In terms of the inventory, an increasing inventory means the company has spent money. If the inventory was bought off with cash, the value is deducted from net profit. On the other hand, if the inventory sees a decrease the amount is added to net profit.

Finally, any payable credit, taxes and salaries, for instance, will result in an increase in accounts payable and the increase from one period to another will be added to net profit.

As a rule of thumb for these sorts of payments, you can consider that everything that has been paid off will be subtracted from net income.

Investing

The second part of a cash flow statements deals with the incoming and outgoing cash relating to investing. This includes the changes in equipment, assets and other investments.

In most instances, this section is cash leaving the company, since companies mostly use cash to buy new equipment and tools, for example. Businesses’ even invest in assets such as marketable securities.

It is crucial to note that if a business entity divests an asset, the transaction will be accounted as incoming cash.

Financing

The third part of the statement deals with financing. It isn’t possible to start a company without some sort of financing and this section deals with both the money the owner has invested into the company, as well as the money they have borrowed to keep the company going.

In short, this section includes incoming and outgoing cash changes in debt, loans and dividends. The items considered in this part of the statement can be both short- and long-term liabilities and equities. Therefore, some of the most common items in the section include:

  • Interests paid
  • Dividends paid
  • Issuance or purchase of common stock
  • Issuance or repayments of debt

If the company is raising capital, then the amount is calculated as cash coming into the business. On the other hand, if dividends are paid, the cash is considered to leave the company.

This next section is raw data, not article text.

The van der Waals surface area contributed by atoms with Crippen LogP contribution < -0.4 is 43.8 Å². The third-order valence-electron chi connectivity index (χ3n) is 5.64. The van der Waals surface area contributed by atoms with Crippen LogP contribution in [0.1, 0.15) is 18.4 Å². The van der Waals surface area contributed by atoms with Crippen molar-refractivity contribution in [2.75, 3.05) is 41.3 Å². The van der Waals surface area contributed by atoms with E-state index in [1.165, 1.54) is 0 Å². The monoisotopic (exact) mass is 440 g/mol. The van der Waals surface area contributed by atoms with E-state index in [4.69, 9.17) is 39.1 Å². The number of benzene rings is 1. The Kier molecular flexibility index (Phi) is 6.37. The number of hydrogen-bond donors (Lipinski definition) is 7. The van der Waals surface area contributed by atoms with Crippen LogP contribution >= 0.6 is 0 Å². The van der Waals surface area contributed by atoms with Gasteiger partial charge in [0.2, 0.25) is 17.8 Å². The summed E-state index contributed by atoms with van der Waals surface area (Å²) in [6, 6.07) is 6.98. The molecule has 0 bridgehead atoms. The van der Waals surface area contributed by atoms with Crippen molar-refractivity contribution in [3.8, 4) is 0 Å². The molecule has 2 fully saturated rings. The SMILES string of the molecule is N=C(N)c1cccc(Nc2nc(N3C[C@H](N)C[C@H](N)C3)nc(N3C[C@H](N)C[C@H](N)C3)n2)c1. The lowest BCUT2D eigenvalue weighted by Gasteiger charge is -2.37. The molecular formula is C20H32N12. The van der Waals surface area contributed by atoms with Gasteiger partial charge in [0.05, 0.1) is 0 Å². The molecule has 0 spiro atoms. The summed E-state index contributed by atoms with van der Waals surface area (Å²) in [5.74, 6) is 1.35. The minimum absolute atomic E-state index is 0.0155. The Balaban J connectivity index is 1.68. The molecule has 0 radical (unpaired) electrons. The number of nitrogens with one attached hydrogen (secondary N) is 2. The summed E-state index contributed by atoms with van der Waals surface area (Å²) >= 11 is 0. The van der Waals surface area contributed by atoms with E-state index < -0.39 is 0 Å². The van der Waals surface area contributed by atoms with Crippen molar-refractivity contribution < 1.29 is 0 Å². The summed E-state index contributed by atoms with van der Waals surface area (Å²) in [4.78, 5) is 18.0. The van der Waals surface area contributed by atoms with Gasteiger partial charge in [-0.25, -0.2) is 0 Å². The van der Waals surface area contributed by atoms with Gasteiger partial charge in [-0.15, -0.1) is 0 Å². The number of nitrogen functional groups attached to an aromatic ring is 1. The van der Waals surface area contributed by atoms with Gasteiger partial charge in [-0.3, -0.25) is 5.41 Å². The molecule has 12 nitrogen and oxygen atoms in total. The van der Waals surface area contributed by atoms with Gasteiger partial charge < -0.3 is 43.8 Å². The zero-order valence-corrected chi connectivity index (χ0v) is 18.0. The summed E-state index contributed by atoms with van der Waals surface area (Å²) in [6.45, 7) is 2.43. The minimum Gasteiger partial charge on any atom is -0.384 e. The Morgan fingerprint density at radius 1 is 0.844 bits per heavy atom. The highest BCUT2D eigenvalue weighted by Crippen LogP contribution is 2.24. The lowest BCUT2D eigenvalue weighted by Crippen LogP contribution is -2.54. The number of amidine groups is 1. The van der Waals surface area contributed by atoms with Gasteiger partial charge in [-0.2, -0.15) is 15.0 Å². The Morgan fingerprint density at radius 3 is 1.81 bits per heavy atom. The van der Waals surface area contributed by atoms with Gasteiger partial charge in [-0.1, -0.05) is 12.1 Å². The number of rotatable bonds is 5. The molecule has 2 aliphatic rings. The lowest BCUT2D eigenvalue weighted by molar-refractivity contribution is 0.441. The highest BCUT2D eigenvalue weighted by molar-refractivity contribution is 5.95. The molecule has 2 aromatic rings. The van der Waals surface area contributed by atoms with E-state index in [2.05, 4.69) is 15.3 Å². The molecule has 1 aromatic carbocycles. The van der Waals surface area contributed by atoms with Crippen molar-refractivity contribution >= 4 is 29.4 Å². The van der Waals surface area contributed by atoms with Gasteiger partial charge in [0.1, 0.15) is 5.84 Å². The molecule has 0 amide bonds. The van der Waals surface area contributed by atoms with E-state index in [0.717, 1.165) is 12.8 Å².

Non-cash activities

It is also worth pointing out that while non-cash activities are not part of the cash flow statement, some non-cash activities must be mentioned as a footnote in the statement. These generally include any non-cash investing and financing activities.

These might include the following non-cash financing activities:

  • Leasing to purchase an asset for the business
  • Converting part of a debt to equity
  • Exchanging non-cash assets or liabilities for other such assets or liabilities
  • Issuing shares in exchange for assets

An example of a cash flow statement

Below is an example of a cash flow statement. You can see all the different sections and how the figures are calculated. As you can see, the bottom of the statement shows the total cash flow of the company for the accounting period.

Cash Flow StatementBusiness ABCFinancial Year ended 31 December 2014Figures in USD
Cash Flow from OperationsNet EarningsAdditions to Cash

Depreciation

Decrease in Accounts Receivable

Increase in Accounts Receivable

Increase in Taxes Payable

Subtractions from Cash

Increase in Inventory

Net Cash from Operations

3,000,000

25,000

20,000

15,000

3,000

 

(40,000)

3,023,000

Cash Flow from InvestingEquipment (450,000)
Cash Flow from FinancingNotes payable 15,000
Cash Flow for Financial Year 2,588,000

The above example statement shows you the company’s total cash flow, as well as where majority of the liquidity came from.

Naturally, not all cash flow statements show a positive cash flow. But it is important to remember that a negative cash flow doesn’t necessarily mean the business is failing. Sometimes a negative cash flow is part of a company’s decision to heavily invest in new inventory, for example, which might increase the cash flow the following year. Therefore, as mentioned, you need to use a cash flow statement as part of your financial analysis, but not rely solely on it.